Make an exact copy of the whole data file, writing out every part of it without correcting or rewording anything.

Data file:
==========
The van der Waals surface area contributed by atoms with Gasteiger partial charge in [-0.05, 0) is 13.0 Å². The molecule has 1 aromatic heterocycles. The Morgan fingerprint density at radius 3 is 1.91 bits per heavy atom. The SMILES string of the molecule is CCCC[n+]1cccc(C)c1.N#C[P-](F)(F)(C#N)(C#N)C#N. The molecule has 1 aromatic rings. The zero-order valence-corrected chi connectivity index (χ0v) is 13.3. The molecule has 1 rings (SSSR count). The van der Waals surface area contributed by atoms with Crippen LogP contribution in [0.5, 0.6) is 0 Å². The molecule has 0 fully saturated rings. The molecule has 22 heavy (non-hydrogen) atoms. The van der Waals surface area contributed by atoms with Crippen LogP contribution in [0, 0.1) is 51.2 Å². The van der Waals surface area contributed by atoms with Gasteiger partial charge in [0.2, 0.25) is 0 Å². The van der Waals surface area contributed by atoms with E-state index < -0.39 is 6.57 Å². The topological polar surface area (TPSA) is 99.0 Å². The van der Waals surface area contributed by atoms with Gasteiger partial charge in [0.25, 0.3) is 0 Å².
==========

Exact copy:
The van der Waals surface area contributed by atoms with Gasteiger partial charge in [-0.05, 0) is 13.0 Å². The molecule has 1 aromatic heterocycles. The Morgan fingerprint density at radius 3 is 1.91 bits per heavy atom. The SMILES string of the molecule is CCCC[n+]1cccc(C)c1.N#C[P-](F)(F)(C#N)(C#N)C#N. The molecule has 1 aromatic rings. The zero-order valence-corrected chi connectivity index (χ0v) is 13.3. The molecule has 1 rings (SSSR count). The van der Waals surface area contributed by atoms with Crippen LogP contribution in [0.5, 0.6) is 0 Å². The molecule has 0 fully saturated rings. The molecule has 22 heavy (non-hydrogen) atoms. The van der Waals surface area contributed by atoms with Crippen LogP contribution in [0, 0.1) is 51.2 Å². The van der Waals surface area contributed by atoms with Gasteiger partial charge in [0.2, 0.25) is 0 Å². The van der Waals surface area contributed by atoms with E-state index < -0.39 is 6.57 Å². The topological polar surface area (TPSA) is 99.0 Å². The van der Waals surface area contributed by atoms with Gasteiger partial charge in [0.25, 0.3) is 0 Å².